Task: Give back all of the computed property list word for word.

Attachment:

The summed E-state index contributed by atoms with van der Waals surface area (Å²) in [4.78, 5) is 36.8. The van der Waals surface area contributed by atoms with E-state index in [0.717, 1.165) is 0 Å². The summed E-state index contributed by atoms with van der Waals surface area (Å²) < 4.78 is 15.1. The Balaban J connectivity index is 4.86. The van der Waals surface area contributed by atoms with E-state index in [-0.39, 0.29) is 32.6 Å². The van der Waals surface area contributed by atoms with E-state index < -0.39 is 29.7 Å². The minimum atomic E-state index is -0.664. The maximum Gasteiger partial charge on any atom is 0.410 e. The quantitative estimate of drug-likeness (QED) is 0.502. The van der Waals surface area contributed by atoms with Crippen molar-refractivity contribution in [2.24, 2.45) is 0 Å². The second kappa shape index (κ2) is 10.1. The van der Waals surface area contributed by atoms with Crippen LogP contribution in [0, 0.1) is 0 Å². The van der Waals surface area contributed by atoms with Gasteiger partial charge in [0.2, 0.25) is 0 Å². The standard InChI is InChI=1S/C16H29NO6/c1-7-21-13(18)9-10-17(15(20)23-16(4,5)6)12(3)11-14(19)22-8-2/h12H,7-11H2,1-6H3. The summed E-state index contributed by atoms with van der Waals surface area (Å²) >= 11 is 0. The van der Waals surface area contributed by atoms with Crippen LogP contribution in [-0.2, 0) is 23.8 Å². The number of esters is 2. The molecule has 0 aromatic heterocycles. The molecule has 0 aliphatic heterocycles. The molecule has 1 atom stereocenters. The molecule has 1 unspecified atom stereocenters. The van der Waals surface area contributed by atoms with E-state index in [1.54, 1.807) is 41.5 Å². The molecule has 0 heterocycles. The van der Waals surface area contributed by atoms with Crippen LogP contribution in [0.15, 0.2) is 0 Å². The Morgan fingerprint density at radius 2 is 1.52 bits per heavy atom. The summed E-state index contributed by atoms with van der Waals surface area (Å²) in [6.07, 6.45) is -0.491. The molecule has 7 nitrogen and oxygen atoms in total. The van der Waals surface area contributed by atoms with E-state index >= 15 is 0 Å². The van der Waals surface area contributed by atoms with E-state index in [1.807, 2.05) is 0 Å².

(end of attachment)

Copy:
The summed E-state index contributed by atoms with van der Waals surface area (Å²) in [4.78, 5) is 36.8. The van der Waals surface area contributed by atoms with E-state index in [0.717, 1.165) is 0 Å². The summed E-state index contributed by atoms with van der Waals surface area (Å²) < 4.78 is 15.1. The Balaban J connectivity index is 4.86. The van der Waals surface area contributed by atoms with E-state index in [-0.39, 0.29) is 32.6 Å². The van der Waals surface area contributed by atoms with E-state index < -0.39 is 29.7 Å². The minimum atomic E-state index is -0.664. The maximum Gasteiger partial charge on any atom is 0.410 e. The quantitative estimate of drug-likeness (QED) is 0.502. The van der Waals surface area contributed by atoms with Crippen molar-refractivity contribution in [2.24, 2.45) is 0 Å². The second kappa shape index (κ2) is 10.1. The van der Waals surface area contributed by atoms with Crippen LogP contribution in [0, 0.1) is 0 Å². The van der Waals surface area contributed by atoms with Gasteiger partial charge in [0.2, 0.25) is 0 Å². The standard InChI is InChI=1S/C16H29NO6/c1-7-21-13(18)9-10-17(15(20)23-16(4,5)6)12(3)11-14(19)22-8-2/h12H,7-11H2,1-6H3. The summed E-state index contributed by atoms with van der Waals surface area (Å²) >= 11 is 0. The van der Waals surface area contributed by atoms with Crippen LogP contribution in [-0.2, 0) is 23.8 Å². The number of esters is 2. The molecule has 0 aromatic heterocycles. The molecule has 0 aliphatic heterocycles. The molecule has 1 atom stereocenters. The molecule has 1 unspecified atom stereocenters. The van der Waals surface area contributed by atoms with E-state index in [1.54, 1.807) is 41.5 Å². The molecule has 0 heterocycles. The van der Waals surface area contributed by atoms with Crippen LogP contribution in [0.15, 0.2) is 0 Å². The Morgan fingerprint density at radius 2 is 1.52 bits per heavy atom. The summed E-state index contributed by atoms with van der Waals surface area (Å²) in [6.07, 6.45) is -0.491. The molecule has 7 nitrogen and oxygen atoms in total. The van der Waals surface area contributed by atoms with E-state index >= 15 is 0 Å². The van der Waals surface area contributed by atoms with E-state index in [1.807, 2.05) is 0 Å².